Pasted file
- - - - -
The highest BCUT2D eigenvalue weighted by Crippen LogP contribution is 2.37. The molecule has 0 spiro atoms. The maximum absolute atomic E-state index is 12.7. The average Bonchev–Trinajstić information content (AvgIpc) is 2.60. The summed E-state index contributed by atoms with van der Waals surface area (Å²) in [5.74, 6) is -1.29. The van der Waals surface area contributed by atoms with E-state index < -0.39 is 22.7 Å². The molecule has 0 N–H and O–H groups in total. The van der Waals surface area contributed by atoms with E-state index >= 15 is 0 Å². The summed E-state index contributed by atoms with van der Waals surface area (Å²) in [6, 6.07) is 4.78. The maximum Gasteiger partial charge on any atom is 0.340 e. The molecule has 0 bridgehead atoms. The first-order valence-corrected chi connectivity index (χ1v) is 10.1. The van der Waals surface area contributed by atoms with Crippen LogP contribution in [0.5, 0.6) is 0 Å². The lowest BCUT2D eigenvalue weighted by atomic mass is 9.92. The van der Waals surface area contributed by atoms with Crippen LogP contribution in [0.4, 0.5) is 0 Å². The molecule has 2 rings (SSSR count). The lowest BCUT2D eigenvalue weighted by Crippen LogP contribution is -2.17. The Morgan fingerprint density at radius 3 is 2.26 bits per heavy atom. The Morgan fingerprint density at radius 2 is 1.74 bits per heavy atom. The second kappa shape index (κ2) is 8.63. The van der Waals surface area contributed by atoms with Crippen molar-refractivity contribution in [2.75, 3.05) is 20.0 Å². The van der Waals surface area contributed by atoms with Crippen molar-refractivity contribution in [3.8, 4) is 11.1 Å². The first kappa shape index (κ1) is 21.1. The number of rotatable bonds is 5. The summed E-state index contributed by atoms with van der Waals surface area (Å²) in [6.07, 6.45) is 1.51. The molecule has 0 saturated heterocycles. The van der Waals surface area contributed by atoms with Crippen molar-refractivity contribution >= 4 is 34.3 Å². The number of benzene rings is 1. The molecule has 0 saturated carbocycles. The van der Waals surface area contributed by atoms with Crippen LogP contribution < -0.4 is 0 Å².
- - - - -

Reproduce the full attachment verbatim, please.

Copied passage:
The highest BCUT2D eigenvalue weighted by Crippen LogP contribution is 2.37. The molecule has 0 spiro atoms. The maximum absolute atomic E-state index is 12.7. The average Bonchev–Trinajstić information content (AvgIpc) is 2.60. The summed E-state index contributed by atoms with van der Waals surface area (Å²) in [5.74, 6) is -1.29. The van der Waals surface area contributed by atoms with E-state index < -0.39 is 22.7 Å². The molecule has 0 N–H and O–H groups in total. The van der Waals surface area contributed by atoms with E-state index >= 15 is 0 Å². The summed E-state index contributed by atoms with van der Waals surface area (Å²) in [6, 6.07) is 4.78. The maximum Gasteiger partial charge on any atom is 0.340 e. The molecule has 0 bridgehead atoms. The first-order valence-corrected chi connectivity index (χ1v) is 10.1. The van der Waals surface area contributed by atoms with Crippen LogP contribution in [0.5, 0.6) is 0 Å². The lowest BCUT2D eigenvalue weighted by atomic mass is 9.92. The van der Waals surface area contributed by atoms with Crippen LogP contribution in [0.4, 0.5) is 0 Å². The molecule has 2 rings (SSSR count). The lowest BCUT2D eigenvalue weighted by Crippen LogP contribution is -2.17. The Morgan fingerprint density at radius 3 is 2.26 bits per heavy atom. The Morgan fingerprint density at radius 2 is 1.74 bits per heavy atom. The second kappa shape index (κ2) is 8.63. The van der Waals surface area contributed by atoms with Crippen molar-refractivity contribution in [2.75, 3.05) is 20.0 Å². The van der Waals surface area contributed by atoms with Crippen molar-refractivity contribution in [3.8, 4) is 11.1 Å². The first kappa shape index (κ1) is 21.1. The number of rotatable bonds is 5. The summed E-state index contributed by atoms with van der Waals surface area (Å²) in [6.07, 6.45) is 1.51. The molecule has 0 saturated heterocycles. The van der Waals surface area contributed by atoms with Crippen molar-refractivity contribution >= 4 is 34.3 Å². The number of benzene rings is 1. The molecule has 0 saturated carbocycles. The van der Waals surface area contributed by atoms with Crippen LogP contribution < -0.4 is 0 Å².